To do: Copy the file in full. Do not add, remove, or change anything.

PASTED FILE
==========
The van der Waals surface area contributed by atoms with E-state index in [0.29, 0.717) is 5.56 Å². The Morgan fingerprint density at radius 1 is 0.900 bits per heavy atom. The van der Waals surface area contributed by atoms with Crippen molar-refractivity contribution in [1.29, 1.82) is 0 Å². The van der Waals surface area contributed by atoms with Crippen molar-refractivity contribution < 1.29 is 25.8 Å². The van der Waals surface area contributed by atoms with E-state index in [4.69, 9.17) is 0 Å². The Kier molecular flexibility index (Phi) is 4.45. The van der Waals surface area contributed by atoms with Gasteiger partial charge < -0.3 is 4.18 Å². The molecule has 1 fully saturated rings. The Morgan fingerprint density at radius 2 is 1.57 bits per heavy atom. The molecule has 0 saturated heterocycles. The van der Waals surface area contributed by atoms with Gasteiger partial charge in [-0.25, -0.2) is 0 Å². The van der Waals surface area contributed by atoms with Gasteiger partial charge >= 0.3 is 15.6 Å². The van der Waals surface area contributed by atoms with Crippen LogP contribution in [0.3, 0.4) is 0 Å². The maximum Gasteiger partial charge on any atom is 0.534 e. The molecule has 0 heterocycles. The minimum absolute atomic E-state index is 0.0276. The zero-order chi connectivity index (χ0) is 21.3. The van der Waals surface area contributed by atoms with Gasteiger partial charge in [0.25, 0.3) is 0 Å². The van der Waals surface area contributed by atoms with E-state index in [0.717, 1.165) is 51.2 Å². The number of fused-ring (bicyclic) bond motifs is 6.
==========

The van der Waals surface area contributed by atoms with E-state index in [0.29, 0.717) is 5.56 Å². The Morgan fingerprint density at radius 1 is 0.900 bits per heavy atom. The van der Waals surface area contributed by atoms with Crippen molar-refractivity contribution in [1.29, 1.82) is 0 Å². The van der Waals surface area contributed by atoms with Crippen molar-refractivity contribution < 1.29 is 25.8 Å². The van der Waals surface area contributed by atoms with E-state index in [4.69, 9.17) is 0 Å². The Kier molecular flexibility index (Phi) is 4.45. The van der Waals surface area contributed by atoms with Gasteiger partial charge < -0.3 is 4.18 Å². The molecule has 1 fully saturated rings. The Morgan fingerprint density at radius 2 is 1.57 bits per heavy atom. The molecule has 0 saturated heterocycles. The van der Waals surface area contributed by atoms with Gasteiger partial charge in [-0.25, -0.2) is 0 Å². The van der Waals surface area contributed by atoms with Gasteiger partial charge >= 0.3 is 15.6 Å². The van der Waals surface area contributed by atoms with Crippen LogP contribution in [0.3, 0.4) is 0 Å². The maximum Gasteiger partial charge on any atom is 0.534 e. The molecule has 0 heterocycles. The minimum absolute atomic E-state index is 0.0276. The zero-order chi connectivity index (χ0) is 21.3. The van der Waals surface area contributed by atoms with Gasteiger partial charge in [0.25, 0.3) is 0 Å². The van der Waals surface area contributed by atoms with E-state index in [0.717, 1.165) is 51.2 Å². The number of fused-ring (bicyclic) bond motifs is 6.